Keith Richards Shares Details Of The First Time The Beatles Watched Them Live
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That’s When They Became Good Friends
At the peak of their popularity, The Beatles and The Rolling Stones were often pitted against each other by the press. Tabloids made it seem as though they were trying to out-do each other at every turn but that couldn’t be further from the truth. Sure, they had that competitive streak but that’s where their so-called rivalry ended. Behind all that, they admired and respected each other.
And so, imagine how the Stones felt when they looked up from the stage and saw no less than The Beatles watching their concert.
It took place on April 14, 1963 at the Crawdaddy Club in the Station Hotel in Richmond, England.
Guitarist Keith Richards recalled, “They came to see us play. It was at The Station Hotel, Richmond — that was our gig, it was the only one we really had. We’re whacking our show out and everybody is having a good time y’know then I suddenly turn around and there is these four guys in black leather overcoats standing there.”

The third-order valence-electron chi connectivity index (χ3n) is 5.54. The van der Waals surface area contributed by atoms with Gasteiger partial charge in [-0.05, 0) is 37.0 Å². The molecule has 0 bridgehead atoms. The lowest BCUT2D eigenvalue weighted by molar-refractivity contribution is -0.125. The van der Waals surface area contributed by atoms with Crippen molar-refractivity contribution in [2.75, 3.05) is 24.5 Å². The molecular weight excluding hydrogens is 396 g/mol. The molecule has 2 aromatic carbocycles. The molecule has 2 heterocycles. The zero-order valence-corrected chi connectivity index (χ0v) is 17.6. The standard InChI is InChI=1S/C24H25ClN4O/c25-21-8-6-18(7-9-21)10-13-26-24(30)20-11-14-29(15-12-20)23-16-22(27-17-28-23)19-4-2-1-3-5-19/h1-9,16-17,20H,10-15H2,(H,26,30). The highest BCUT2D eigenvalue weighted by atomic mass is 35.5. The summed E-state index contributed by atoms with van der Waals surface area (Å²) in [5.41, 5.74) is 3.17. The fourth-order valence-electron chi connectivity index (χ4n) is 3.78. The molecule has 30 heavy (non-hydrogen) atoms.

He added, “I’m thinking ‘fuck me, look who’s here’… I was like ‘oh god, they’ve come to check us out man’ (laughs) and there they were. From then on we were always good mates and we always made sure our new singles didn’t clash. We would collaborate with each other to stop us going head to head because then outside you’ll have to be a Beatles fan or a Stones fan like it would never twain which is bullshit because we were both so similar. We all recognised that and that was one of the great things about it, between the two bands there was never a sense of competition, it was like cooperation really.”
Earlier this year, former Rolling Stones bassist Bill Wyman appeared on Ultimate Classic Rock Nights radio show and recounted that historic event. He said, “Halfway through the set we kind of glanced up, and there were four silhouetted leather-clad persons standing just in front of the bandstand in amongst all these kids who were all dancing and playing around… I turned round to Charlie [Watts], and I said, ‘It’s the Beatles!’ So when we finished our set, we got chatting to them and had beers, and they stayed for the second set.”